The killing of a Finner Camp based Defence Forces corporal serving with the United Nations in January 1987 prompted the Irish government to consider withdrawing from their Lebanon mission, state papers opened under the 30-year rule have revealed.
Cpl Dermot McLaughlin (33), from Sligo, who served with the 28th Infantry Battalion, which is otherwise based at Finner Camp in Donegal, was on duty in a UN observation post near the town of Brashit in southern Lebanon at 8.49pm on Saturday, January 10th, 1987.
He was killed when an Israeli tank shell hit the Unifil (United Nations Interim Force in Lebanon) post. Defence Forces sources have long viewed the incident as a deliberate, and unprovoked, attack by the Israelis, a view supported by a 19-page memorandum presented to government on January 19th, 1987, entitled Review of Irish Participation in Unifil.
The Irish Times reports that the Israeli tank that fired the fatal round was inside what was known as Charlie Compound, a place controlled by the so-called South Lebanon Army (SLA), an Israeli proxy inside Lebanon.
“There were no reports of hostile fire aimed at the compound and the Army does not believe that there were armed elements (ie Hizbullah or Amal guerrillas) in the vicinity when the attack occurred,” says the review.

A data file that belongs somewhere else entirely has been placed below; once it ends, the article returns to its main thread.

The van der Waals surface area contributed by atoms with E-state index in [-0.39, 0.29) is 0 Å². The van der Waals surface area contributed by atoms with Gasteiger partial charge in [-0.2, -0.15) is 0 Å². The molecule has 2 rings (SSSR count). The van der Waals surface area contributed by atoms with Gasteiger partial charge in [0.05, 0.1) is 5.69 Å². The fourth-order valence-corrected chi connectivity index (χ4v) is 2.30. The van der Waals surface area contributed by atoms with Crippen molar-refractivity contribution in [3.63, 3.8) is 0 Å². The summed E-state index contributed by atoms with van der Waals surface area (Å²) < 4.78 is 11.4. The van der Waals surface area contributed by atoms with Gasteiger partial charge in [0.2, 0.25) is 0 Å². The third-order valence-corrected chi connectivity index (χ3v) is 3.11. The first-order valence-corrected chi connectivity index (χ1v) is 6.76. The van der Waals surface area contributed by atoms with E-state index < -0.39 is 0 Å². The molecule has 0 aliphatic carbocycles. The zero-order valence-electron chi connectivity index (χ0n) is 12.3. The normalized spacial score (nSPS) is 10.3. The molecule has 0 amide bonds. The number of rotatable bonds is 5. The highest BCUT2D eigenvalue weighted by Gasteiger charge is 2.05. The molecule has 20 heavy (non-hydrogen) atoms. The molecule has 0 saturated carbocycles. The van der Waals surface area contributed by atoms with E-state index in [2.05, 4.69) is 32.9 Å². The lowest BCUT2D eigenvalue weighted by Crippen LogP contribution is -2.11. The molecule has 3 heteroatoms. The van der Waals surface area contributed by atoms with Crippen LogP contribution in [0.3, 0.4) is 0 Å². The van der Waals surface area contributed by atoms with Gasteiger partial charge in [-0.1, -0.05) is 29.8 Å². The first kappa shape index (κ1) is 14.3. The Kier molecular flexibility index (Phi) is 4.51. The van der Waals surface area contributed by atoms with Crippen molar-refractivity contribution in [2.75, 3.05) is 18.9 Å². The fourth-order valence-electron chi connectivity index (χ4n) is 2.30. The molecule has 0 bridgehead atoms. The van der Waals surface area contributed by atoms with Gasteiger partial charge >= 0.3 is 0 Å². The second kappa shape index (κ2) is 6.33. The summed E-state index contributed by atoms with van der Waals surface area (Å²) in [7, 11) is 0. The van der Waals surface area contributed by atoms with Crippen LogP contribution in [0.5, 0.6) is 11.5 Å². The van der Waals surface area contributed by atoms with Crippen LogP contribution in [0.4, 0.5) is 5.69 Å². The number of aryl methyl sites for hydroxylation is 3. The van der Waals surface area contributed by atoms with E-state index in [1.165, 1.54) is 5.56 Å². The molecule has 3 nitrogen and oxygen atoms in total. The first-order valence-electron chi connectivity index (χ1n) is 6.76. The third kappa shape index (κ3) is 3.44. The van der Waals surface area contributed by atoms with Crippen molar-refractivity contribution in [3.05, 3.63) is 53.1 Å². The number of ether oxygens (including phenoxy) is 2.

It notes that about an hour before the post was attacked, an Israeli defence forces liaison officer had contacted Unifil claiming to have seen “suspicious movement close to the Irish Unifil post”.
“The Irish Unifil post indicated that there was no such movement near their post,” the review continues. “Despite this, firing subsequently commenced from the compound at the town of Brashit in the course of which one tank round hit the Irish Unifil position.
“Subsequently, a second tank round hit the Unifil post and detonated as a result of which Corporal McLaughlin received multiple injuries and died before being evacuated to hospital. The UN post was struck at the time of the incident by a third tank round; no casualties were caused as a consequence of this round.”
The review characterises the Israeli action as “a new departure” and charges “the indications are, moreover, that it was a deliberate and unprovoked attack”.
In support of this, the review says that the existence of the UN post was well established and well known, flared alerting the attacking tank were fired, the post was the only properly lit building in the area and the UN flag itself was illuminated by spotlight, the attacking tank was a “highly sophisticated one and was manned by Israeli personnel, not untrained SLA members”, and finally “there was no hostile fire at the time of the incident”.